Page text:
Drug czar speaks out on Prop. 36

The Associated Press
Thursday October 26, 2000

SACRAMENTO — The nation’s drug czar has weighed in against a proposal on California’s Nov. 7 ballot that would require treatment instead of incarceration for nonviolent drug users. 

Proposition 36 threatens California’s existing drug treatment programs, White House Drug Policy Director Barry R. McCaffrey said Wednesday in an open letter to actor Martin Sheen. Sheen is honorary chairman of California United Against Drug Abuse, the proposition’s primary opponent. 

McCaffrey’s opposition four years ago wound up energizing supporters of a successful 1996 California proposition that permitted the use of marijuana for medical purposes, said Dave Fratello, campaign manager for the pro-36 California Campaign for New Drug Policies. 

“People really just reject the notion that the top cop for the drug war would tell them how to vote,” Fratello said. “By always picking losers, I think he’s shown he’s out of step.”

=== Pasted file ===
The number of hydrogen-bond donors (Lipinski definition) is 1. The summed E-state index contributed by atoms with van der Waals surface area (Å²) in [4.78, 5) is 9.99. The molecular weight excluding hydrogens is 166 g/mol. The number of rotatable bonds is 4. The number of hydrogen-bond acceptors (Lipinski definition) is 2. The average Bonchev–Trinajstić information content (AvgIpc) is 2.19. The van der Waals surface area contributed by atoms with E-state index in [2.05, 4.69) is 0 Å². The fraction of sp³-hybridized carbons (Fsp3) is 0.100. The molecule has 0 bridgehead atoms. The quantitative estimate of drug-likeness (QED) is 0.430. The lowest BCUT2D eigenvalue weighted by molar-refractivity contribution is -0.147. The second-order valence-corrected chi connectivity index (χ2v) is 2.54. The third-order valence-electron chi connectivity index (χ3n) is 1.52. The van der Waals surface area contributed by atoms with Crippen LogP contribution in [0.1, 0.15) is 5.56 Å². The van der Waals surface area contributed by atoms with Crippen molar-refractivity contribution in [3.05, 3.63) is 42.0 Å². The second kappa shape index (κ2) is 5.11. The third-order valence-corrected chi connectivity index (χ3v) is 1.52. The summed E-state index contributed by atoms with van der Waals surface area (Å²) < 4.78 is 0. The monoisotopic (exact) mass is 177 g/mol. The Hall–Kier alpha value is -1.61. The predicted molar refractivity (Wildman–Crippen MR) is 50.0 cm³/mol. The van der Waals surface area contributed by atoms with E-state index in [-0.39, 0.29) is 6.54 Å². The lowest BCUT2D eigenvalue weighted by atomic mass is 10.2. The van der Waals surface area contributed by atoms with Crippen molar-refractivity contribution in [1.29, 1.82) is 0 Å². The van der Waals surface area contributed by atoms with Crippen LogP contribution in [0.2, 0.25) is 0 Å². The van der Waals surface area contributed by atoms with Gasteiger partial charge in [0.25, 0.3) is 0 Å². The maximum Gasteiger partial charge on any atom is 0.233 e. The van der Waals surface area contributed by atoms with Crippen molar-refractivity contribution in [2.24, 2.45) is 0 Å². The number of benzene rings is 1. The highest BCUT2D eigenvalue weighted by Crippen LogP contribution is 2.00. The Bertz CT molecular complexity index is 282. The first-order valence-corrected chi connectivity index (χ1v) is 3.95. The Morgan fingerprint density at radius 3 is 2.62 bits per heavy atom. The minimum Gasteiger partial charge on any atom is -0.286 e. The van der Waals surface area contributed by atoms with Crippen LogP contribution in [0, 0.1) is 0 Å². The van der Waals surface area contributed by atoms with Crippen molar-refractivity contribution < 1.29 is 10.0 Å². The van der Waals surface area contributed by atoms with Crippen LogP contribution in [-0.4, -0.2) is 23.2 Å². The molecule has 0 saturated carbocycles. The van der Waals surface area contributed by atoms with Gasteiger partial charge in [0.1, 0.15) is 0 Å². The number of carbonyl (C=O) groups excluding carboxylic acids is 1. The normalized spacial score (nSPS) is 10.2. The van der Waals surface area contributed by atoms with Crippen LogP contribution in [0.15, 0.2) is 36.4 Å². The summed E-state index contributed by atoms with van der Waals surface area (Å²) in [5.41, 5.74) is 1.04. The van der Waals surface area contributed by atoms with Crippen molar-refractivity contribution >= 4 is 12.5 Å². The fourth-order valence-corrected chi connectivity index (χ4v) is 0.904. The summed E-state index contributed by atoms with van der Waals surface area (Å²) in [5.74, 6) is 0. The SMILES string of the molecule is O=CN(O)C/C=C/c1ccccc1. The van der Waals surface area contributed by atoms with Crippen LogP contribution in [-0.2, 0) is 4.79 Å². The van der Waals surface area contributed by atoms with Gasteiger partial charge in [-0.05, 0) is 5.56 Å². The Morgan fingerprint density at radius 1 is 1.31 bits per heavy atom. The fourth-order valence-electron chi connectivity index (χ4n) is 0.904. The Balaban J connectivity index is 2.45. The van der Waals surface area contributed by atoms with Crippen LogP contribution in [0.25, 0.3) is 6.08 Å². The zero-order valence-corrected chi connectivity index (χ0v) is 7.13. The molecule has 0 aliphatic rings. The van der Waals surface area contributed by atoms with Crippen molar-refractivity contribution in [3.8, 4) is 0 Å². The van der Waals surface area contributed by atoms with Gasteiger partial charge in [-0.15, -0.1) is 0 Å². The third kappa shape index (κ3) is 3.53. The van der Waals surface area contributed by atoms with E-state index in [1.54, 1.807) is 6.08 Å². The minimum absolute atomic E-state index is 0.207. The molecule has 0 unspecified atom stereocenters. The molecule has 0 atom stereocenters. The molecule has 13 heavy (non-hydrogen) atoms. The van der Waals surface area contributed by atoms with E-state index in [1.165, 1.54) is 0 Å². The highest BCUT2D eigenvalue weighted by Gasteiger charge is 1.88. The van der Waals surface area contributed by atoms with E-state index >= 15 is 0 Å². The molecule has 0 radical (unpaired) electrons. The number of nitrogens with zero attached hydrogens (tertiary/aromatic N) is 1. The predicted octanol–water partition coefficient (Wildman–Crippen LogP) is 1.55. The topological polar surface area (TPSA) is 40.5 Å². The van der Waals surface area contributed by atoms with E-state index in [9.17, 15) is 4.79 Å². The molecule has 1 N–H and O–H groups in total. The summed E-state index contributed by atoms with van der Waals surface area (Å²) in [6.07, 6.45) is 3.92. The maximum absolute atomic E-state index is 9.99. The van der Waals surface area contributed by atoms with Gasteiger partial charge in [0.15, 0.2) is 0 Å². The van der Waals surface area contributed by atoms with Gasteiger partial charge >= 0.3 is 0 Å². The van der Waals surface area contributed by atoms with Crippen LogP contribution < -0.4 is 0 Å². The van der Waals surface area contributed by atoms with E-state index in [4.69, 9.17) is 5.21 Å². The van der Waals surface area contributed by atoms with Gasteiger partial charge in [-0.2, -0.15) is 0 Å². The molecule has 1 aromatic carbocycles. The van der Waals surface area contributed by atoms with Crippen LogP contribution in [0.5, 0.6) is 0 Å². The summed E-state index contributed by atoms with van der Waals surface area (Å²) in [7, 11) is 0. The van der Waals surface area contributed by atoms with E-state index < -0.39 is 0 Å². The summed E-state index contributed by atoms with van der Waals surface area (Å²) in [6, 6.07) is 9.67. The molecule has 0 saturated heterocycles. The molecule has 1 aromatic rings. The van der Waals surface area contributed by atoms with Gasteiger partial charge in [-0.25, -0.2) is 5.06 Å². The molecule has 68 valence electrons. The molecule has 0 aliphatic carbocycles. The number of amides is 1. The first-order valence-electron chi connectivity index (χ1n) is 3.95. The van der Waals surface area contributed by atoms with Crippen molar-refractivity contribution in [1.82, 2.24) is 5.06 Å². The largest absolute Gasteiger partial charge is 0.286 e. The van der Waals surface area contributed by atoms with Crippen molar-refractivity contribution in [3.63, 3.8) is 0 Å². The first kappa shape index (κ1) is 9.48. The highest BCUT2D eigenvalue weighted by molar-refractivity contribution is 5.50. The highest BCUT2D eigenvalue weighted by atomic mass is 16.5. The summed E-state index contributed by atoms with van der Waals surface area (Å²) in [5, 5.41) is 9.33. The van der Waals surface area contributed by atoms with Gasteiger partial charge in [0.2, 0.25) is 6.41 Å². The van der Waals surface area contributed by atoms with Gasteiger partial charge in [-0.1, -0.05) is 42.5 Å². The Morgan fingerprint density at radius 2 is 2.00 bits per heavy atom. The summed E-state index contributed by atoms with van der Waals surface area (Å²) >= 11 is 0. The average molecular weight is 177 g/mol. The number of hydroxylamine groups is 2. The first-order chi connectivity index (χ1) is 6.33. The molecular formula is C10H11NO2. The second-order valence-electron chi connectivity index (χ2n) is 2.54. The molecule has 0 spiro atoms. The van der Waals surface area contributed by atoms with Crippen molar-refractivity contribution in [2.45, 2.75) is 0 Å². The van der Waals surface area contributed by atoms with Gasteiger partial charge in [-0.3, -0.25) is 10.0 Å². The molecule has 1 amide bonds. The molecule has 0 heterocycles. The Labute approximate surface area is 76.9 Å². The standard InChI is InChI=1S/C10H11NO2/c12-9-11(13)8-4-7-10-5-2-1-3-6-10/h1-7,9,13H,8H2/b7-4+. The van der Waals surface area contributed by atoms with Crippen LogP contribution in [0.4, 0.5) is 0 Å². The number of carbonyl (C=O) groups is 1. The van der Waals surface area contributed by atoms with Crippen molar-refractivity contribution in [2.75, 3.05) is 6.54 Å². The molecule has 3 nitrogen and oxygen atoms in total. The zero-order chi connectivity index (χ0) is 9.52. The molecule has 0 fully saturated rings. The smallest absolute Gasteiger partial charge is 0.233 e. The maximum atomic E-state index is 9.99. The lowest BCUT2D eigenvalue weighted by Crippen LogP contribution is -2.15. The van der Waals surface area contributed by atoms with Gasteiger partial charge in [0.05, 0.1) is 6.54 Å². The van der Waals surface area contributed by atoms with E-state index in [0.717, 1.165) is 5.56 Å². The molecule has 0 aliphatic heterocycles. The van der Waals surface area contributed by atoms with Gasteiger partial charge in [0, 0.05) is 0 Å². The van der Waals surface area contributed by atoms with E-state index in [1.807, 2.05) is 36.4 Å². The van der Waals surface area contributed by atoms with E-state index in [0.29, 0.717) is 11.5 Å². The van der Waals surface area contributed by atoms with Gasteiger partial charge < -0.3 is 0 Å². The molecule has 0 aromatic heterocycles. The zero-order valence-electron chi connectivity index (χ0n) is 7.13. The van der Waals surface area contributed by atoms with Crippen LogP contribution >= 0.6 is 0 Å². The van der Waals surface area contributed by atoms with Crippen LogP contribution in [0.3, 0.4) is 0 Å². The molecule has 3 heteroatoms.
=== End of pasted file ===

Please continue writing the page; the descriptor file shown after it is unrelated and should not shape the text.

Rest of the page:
McCaffrey said Proposition 36’s lack of funding for drug tests, coupled with a ban on short jail sentences, would mean less effective treatment for addicts, and would undermine judges’ discretion.  

The proposition requires treatment instead of jail or prison for those convicted for the first or second time of possessing drugs or being under their influence. 

Opponents had asked McCaffrey to consider holding a news conference outlining his objections. No such news event is scheduled with less than two weeks before the election, said Jean Munoz, a spokeswoman for opponents. 

Meanwhile, supporters of the proposal are launching a new 30-second television ad that dramatizes a California drug user going to jail while an Arizona user gets treatment. Arizona voters approved a drug treatment initiative in 1996.